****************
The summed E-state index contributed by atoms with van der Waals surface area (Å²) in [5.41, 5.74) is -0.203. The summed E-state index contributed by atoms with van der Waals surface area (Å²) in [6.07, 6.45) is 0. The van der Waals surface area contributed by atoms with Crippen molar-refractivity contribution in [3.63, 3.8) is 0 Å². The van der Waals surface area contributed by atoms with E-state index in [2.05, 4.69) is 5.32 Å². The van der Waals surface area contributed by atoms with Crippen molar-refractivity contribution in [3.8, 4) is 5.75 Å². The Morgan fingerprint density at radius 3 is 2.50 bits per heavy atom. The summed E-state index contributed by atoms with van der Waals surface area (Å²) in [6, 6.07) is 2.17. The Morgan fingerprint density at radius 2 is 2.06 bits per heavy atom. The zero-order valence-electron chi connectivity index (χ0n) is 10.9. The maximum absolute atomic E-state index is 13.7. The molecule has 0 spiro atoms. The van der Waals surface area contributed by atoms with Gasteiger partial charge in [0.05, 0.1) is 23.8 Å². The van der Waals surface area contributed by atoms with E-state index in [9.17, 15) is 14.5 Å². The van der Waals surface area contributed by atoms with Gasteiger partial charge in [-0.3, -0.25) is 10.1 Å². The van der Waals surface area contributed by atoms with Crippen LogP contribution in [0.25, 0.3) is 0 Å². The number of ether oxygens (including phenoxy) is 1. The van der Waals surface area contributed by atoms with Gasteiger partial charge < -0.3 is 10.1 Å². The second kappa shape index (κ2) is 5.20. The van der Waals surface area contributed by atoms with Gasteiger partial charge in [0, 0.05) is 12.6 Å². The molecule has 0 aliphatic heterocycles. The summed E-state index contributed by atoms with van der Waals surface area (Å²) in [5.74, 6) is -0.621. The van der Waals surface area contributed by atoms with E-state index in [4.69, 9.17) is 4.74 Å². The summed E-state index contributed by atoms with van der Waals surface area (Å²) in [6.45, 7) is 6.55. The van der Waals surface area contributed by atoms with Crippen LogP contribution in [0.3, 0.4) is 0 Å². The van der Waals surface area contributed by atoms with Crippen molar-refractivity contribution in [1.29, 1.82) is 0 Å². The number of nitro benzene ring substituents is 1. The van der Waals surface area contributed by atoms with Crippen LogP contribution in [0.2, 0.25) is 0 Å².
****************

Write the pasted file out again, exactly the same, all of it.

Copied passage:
The summed E-state index contributed by atoms with van der Waals surface area (Å²) in [5.41, 5.74) is -0.203. The summed E-state index contributed by atoms with van der Waals surface area (Å²) in [6.07, 6.45) is 0. The van der Waals surface area contributed by atoms with Crippen molar-refractivity contribution in [3.63, 3.8) is 0 Å². The van der Waals surface area contributed by atoms with E-state index in [2.05, 4.69) is 5.32 Å². The van der Waals surface area contributed by atoms with Crippen molar-refractivity contribution in [3.8, 4) is 5.75 Å². The Morgan fingerprint density at radius 3 is 2.50 bits per heavy atom. The summed E-state index contributed by atoms with van der Waals surface area (Å²) in [6, 6.07) is 2.17. The Morgan fingerprint density at radius 2 is 2.06 bits per heavy atom. The zero-order valence-electron chi connectivity index (χ0n) is 10.9. The maximum absolute atomic E-state index is 13.7. The molecule has 0 spiro atoms. The van der Waals surface area contributed by atoms with Gasteiger partial charge in [0.05, 0.1) is 23.8 Å². The van der Waals surface area contributed by atoms with E-state index in [9.17, 15) is 14.5 Å². The van der Waals surface area contributed by atoms with Gasteiger partial charge in [-0.3, -0.25) is 10.1 Å². The van der Waals surface area contributed by atoms with Crippen LogP contribution in [0.25, 0.3) is 0 Å². The number of ether oxygens (including phenoxy) is 1. The van der Waals surface area contributed by atoms with Gasteiger partial charge < -0.3 is 10.1 Å². The second kappa shape index (κ2) is 5.20. The van der Waals surface area contributed by atoms with Gasteiger partial charge in [0, 0.05) is 12.6 Å². The molecule has 0 aliphatic heterocycles. The summed E-state index contributed by atoms with van der Waals surface area (Å²) in [5.74, 6) is -0.621. The van der Waals surface area contributed by atoms with E-state index in [4.69, 9.17) is 4.74 Å². The summed E-state index contributed by atoms with van der Waals surface area (Å²) in [6.45, 7) is 6.55. The van der Waals surface area contributed by atoms with Crippen LogP contribution in [0.3, 0.4) is 0 Å². The van der Waals surface area contributed by atoms with Crippen molar-refractivity contribution in [1.29, 1.82) is 0 Å². The number of nitro benzene ring substituents is 1. The van der Waals surface area contributed by atoms with Crippen LogP contribution in [0.2, 0.25) is 0 Å².